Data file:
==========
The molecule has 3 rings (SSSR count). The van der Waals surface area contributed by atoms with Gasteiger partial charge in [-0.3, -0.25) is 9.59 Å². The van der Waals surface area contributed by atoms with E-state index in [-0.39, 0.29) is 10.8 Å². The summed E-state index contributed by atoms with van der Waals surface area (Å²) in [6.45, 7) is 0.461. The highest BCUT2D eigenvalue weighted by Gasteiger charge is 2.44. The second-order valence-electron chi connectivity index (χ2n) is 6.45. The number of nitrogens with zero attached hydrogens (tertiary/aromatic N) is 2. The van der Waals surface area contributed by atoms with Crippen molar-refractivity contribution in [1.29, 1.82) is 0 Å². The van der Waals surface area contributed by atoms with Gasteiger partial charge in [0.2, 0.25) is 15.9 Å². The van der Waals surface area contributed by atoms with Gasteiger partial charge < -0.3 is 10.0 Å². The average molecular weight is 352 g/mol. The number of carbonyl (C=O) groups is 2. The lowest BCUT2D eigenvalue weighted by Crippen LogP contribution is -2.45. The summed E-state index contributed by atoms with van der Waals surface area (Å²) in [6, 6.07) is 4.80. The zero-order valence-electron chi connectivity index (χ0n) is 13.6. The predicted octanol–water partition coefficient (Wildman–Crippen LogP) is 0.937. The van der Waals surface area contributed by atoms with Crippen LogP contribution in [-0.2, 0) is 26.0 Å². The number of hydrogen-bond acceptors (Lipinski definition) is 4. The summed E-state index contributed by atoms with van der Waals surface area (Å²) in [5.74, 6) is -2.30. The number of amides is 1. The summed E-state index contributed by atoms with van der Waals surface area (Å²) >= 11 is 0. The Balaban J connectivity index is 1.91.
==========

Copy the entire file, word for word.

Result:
The molecule has 3 rings (SSSR count). The van der Waals surface area contributed by atoms with Gasteiger partial charge in [-0.3, -0.25) is 9.59 Å². The van der Waals surface area contributed by atoms with E-state index in [-0.39, 0.29) is 10.8 Å². The summed E-state index contributed by atoms with van der Waals surface area (Å²) in [6.45, 7) is 0.461. The highest BCUT2D eigenvalue weighted by Gasteiger charge is 2.44. The second-order valence-electron chi connectivity index (χ2n) is 6.45. The number of nitrogens with zero attached hydrogens (tertiary/aromatic N) is 2. The van der Waals surface area contributed by atoms with Crippen molar-refractivity contribution in [1.29, 1.82) is 0 Å². The van der Waals surface area contributed by atoms with Gasteiger partial charge in [0.2, 0.25) is 15.9 Å². The van der Waals surface area contributed by atoms with Gasteiger partial charge < -0.3 is 10.0 Å². The average molecular weight is 352 g/mol. The number of carbonyl (C=O) groups is 2. The lowest BCUT2D eigenvalue weighted by Crippen LogP contribution is -2.45. The summed E-state index contributed by atoms with van der Waals surface area (Å²) in [6, 6.07) is 4.80. The zero-order valence-electron chi connectivity index (χ0n) is 13.6. The predicted octanol–water partition coefficient (Wildman–Crippen LogP) is 0.937. The van der Waals surface area contributed by atoms with Crippen LogP contribution in [-0.2, 0) is 26.0 Å². The number of hydrogen-bond acceptors (Lipinski definition) is 4. The summed E-state index contributed by atoms with van der Waals surface area (Å²) in [5.74, 6) is -2.30. The number of amides is 1. The summed E-state index contributed by atoms with van der Waals surface area (Å²) >= 11 is 0. The Balaban J connectivity index is 1.91.